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Subtitling for OTT Platforms in India: Overcoming Challenges

Agencies are facing major challenges with resources and tech infrastructure while trying to meet the ever-increasing localization demands of OTT platforms in India. Many of these challenges exist for other world languages too.


No doubt there are many LSP’s in India who sell translation and other localization services. They do have the linguistic resources but those are not enough. Just being a translator does not necessarily mean that you are a good fit to be a subtitler too. One needs to be creative for subtitling. It’s not like working with text where you can just read and go on translating. Vendors do come across many subtitlers who translate the script without even bothering to watch the video. The result is flat and extraneous.


The production coordinator of a global language services provider based in the US said:

“I think we don’t have any formal training for subtitling in India. We train the translators in using the subtitling software. Some experienced translators also work on syncing the file and fixing other technical issues.”

This is very much a fact. There are no colleges or universities in India that provide courses for subtitling either in Hindi or other regional languages. A few private institutes do exist, but the quality of their courses varies and cannot be considered good enough. If you Google “subtitling courses in Europe”, you will come up with many options. But try Googling “subtitling courses in India” and this is what you get: A 3-day course on “The fundamentals of subtitling”. That’s how bad the situation is!


One plus point from a production co-ordinator of a US-based agency is worth mentioning here:

“About Hindi subtitling, we haven’t worked much into Hindi, and I have to say that they have a high level of technical skills. Nevertheless, I think that generally in the industry, the technical control of the subtitles should have a higher level of accuracy.”


The technicalities of subtitling are challenging for all vendors, whether based in India, Europe or the US. An agency based in Europe said:

The issue that we have encountered is that the timing rules are not met properly by freelance subtitlers. It seems that only our in-house team can get it done perfectly and only a handful of freelancers can reach the quality that we expect regarding this aspect.”


Some agencies are trying on their own to improve the quality of subtitling by training their pool of freelance subtitlers. Some have courses on their own platforms, which the individuals can take to learn translation, review, QA and scripting.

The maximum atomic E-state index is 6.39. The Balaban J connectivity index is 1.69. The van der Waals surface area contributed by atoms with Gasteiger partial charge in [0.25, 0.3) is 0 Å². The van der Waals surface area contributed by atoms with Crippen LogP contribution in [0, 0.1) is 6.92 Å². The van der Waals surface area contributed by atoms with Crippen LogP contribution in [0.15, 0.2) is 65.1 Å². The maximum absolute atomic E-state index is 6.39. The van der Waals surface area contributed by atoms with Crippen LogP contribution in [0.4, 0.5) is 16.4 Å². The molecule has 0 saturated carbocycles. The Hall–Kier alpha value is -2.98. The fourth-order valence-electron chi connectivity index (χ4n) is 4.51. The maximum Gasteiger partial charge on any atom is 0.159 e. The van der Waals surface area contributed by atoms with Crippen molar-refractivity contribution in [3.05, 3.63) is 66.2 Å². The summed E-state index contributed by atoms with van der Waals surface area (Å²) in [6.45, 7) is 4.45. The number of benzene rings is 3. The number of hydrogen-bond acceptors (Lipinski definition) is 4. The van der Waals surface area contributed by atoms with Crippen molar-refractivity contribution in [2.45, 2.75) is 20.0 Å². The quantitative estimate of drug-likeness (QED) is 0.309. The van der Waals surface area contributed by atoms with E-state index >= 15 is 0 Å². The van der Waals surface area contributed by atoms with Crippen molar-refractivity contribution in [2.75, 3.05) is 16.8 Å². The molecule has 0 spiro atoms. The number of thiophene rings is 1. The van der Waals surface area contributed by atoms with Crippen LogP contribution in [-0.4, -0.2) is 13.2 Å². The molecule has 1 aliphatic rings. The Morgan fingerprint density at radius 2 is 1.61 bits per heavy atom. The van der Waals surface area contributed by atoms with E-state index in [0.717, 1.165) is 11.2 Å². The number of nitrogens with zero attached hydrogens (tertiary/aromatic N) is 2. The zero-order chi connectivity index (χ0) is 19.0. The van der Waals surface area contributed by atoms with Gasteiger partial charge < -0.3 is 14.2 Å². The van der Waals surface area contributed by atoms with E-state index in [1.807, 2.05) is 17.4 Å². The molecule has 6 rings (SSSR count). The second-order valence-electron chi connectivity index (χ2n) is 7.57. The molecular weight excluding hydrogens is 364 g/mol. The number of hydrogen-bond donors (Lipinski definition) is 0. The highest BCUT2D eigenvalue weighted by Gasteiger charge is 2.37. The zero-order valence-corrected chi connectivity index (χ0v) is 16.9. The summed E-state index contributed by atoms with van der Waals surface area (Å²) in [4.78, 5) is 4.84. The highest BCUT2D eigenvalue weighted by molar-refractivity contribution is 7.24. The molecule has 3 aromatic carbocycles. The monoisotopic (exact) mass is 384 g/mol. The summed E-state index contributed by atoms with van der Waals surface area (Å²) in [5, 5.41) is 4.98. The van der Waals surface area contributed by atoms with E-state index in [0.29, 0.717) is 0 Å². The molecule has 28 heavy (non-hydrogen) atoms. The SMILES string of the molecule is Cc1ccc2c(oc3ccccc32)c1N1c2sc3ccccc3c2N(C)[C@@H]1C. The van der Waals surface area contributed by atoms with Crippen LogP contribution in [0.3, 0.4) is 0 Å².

From time to time, training sessions are conducted by language leads to update the subtitlers. Several agencies and some OTT platforms get their files QC-ed and then forward the feedback to the subtitlers who can work on improving their skills. This is a very constructive and helpful step towards improving the quality of subtitling for the future.

Netflix has its own set of guidelines on metadata translation, audio style guides and timed text style guides for Hindi.


A subtitler needs to have knowledge about subtitling standards and practices: They should know about skills in the most popular methods of audiovisual training. They should undergo detailed and specific training in translation techniques applied to subtitling, captioning and subtitles for the deaf and hearing impaired. They should be adept in the use of software.

Translation is just one part of subtitling. Spotting, time coding, template creation, choosing the font (Mangal in Hindi) and its size and color for subtitles, line breaks, hyphens (for two speakers), italics (not to be used in Hindi as per Netflix and some other agencies) and setting screen placements are some of the other aspects that have to be worked upon while subtitling shows and movies.

The subtitlers should learn about interlingual subtitling, intralingual subtitling, elements of analysis of film discourse and audiovisual translation. Most important of all, they should participate in hands-on workshops with short subtitling projects. This will give them a practical insight into the whole process.

One needs to acquire a thorough knowledge of tools, methodologies and modern translation for all forms of audiovisual adaptation. Internal courses, lectures and lessons can enhance their skills. One needs to work in different types of settings and all types of genres.


There are a lot of linguistic and cultural references that seem to be sacrificed in the subtitling process and might cause a loss in the translation of an identity from one culture to another. The role of a subtitler as a mediator is not only between languages, but between cultures too. It is believed that a translator not only has to be bilingual, but bi-cultural too. Same holds true for the subtitler. Imagine “wife-beater shirt” being translated literally.

In a nutshell, subtitlers and vendors are doing their best to try to keep up with demand and localize content for OTT platforms in India, whether this is in adapting foreign content to the local market or creating new local content and localizing it in other languages.

This blog concludes our three-part series on subtitling for OTT platforms in India. If you missed our earlier blogs, click here to learn about The Evolving OTT Market in India and A Day in the Life of a Hindi Subtitler.